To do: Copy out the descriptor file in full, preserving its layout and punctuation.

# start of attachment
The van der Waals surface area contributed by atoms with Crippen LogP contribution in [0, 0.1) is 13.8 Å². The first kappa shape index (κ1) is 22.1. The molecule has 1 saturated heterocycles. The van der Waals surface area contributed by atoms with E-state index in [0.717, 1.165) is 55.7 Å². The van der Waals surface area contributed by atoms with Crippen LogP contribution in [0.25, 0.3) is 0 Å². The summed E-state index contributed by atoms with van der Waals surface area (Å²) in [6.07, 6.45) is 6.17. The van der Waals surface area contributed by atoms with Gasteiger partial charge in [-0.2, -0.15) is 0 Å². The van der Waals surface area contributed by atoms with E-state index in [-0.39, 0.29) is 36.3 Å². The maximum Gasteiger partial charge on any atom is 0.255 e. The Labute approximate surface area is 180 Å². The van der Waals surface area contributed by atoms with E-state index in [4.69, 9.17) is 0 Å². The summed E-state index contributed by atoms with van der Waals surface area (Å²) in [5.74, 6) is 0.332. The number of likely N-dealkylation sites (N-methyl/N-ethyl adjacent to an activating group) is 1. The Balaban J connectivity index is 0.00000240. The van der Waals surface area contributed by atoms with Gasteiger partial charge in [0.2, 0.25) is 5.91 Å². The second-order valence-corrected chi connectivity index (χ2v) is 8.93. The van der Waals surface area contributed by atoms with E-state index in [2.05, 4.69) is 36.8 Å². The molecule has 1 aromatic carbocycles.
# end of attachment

The van der Waals surface area contributed by atoms with Crippen LogP contribution in [0, 0.1) is 13.8 Å². The first kappa shape index (κ1) is 22.1. The molecule has 1 saturated heterocycles. The van der Waals surface area contributed by atoms with E-state index in [0.717, 1.165) is 55.7 Å². The van der Waals surface area contributed by atoms with Crippen LogP contribution in [0.25, 0.3) is 0 Å². The summed E-state index contributed by atoms with van der Waals surface area (Å²) in [6.07, 6.45) is 6.17. The van der Waals surface area contributed by atoms with Gasteiger partial charge in [-0.2, -0.15) is 0 Å². The van der Waals surface area contributed by atoms with E-state index in [-0.39, 0.29) is 36.3 Å². The maximum Gasteiger partial charge on any atom is 0.255 e. The Labute approximate surface area is 180 Å². The van der Waals surface area contributed by atoms with E-state index in [4.69, 9.17) is 0 Å². The summed E-state index contributed by atoms with van der Waals surface area (Å²) in [5.74, 6) is 0.332. The number of likely N-dealkylation sites (N-methyl/N-ethyl adjacent to an activating group) is 1. The Balaban J connectivity index is 0.00000240. The van der Waals surface area contributed by atoms with Gasteiger partial charge in [0.2, 0.25) is 5.91 Å². The second-order valence-corrected chi connectivity index (χ2v) is 8.93. The van der Waals surface area contributed by atoms with E-state index in [2.05, 4.69) is 36.8 Å². The molecule has 1 aromatic carbocycles.